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Hum Gene Ther. 2011 Aug;22(8):969-77. doi: 10.1089/hum.2011.035. Epub 2011 Jun 8.

Cardiac gene transfer of short hairpin RNA directed against phospholamban effectively knocks down gene expression but causes cellular toxicity in canines.

Author information

1
Department of Physiology, University of Pennsylvania School of Medicine, Philadelphia, PA 19104, USA. bish@mail.med.upenn.edu

Abstract

Derangements in calcium cycling have been described in failing hearts, and preclinical studies have suggested that therapies aimed at correcting this defect can lead to improvements in cardiac function and survival. One strategy to improve calcium cycling would be to inhibit phospholamban (PLB), the negative regulator of SERCA2a that is upregulated in failing hearts. The goal of this study was to evaluate the safety and efficacy of using adeno-associated virus (AAV)-mediated cardiac gene transfer of short hairpin RNA (shRNA) to knock down expression of PLB. Six dogs were treated with self-complementary AAV serotype 6 (scAAV6) expressing shRNA against PLB. Three control dogs were treated with empty AAV6 capsid, and two control dogs were treated with scAAV6 expressing dominant negative PLB. Vector was delivered via a percutaneously inserted cardiac injection catheter. PLB mRNA and protein expression were analyzed in three of six shRNA dogs between days 16 and 26. The other three shRNA dogs and five control dogs were monitored long-term to assess cardiac safety. PLB mRNA was reduced 16-fold, and PLB protein was reduced 5-fold, with treatment. Serum troponin elevation and depressed cardiac function were observed in the shRNA group only at 4 weeks. An enzyme-linked immunospot assay failed to detect any T cells reactive to AAV6 capsid in peripheral blood mononuclear cells, heart, or spleen. Microarray analysis revealed alterations in cardiac expression of several microRNAs with shRNA treatment. AAV6-mediated cardiac gene transfer of shRNA effectively knocks down PLB expression but is associated with severe cardiac toxicity. Toxicity may result from dysregulation of endogenous microRNA pathways.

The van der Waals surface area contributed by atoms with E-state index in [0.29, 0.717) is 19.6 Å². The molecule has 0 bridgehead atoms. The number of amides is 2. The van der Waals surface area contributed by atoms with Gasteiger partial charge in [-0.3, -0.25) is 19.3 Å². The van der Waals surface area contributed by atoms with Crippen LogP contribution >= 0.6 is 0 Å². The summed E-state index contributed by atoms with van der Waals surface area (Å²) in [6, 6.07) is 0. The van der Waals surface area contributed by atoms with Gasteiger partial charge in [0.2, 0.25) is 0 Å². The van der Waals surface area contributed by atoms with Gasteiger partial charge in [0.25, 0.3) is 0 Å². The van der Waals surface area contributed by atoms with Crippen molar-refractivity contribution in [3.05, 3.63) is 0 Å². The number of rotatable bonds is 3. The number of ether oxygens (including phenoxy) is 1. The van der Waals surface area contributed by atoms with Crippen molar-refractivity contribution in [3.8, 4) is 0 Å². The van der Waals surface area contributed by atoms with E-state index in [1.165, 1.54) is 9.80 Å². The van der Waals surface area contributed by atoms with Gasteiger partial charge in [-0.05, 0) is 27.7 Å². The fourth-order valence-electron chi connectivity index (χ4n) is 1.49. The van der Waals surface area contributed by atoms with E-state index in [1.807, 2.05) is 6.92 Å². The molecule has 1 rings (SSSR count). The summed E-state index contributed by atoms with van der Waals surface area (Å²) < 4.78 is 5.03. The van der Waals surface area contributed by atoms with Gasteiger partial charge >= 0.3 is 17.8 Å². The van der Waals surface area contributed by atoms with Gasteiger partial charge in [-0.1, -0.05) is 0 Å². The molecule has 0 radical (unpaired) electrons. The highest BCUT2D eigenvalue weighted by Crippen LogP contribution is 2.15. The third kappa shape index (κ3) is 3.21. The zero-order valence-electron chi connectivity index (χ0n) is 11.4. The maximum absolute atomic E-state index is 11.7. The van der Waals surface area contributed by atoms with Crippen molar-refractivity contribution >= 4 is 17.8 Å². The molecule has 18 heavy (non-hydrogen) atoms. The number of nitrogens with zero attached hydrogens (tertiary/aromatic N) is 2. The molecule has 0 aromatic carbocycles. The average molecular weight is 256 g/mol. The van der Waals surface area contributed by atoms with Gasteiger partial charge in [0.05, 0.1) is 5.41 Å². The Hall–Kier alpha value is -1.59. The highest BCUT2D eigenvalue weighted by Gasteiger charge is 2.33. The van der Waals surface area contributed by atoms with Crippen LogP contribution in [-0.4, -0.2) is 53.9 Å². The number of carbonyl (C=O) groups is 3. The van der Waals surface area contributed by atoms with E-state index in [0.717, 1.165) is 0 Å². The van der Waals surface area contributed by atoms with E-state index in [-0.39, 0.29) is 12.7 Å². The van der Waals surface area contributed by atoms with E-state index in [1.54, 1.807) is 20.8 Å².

PMID:
21542669
PMCID:
PMC3159526
DOI:
10.1089/hum.2011.035
[Indexed for MEDLINE]
Free PMC Article

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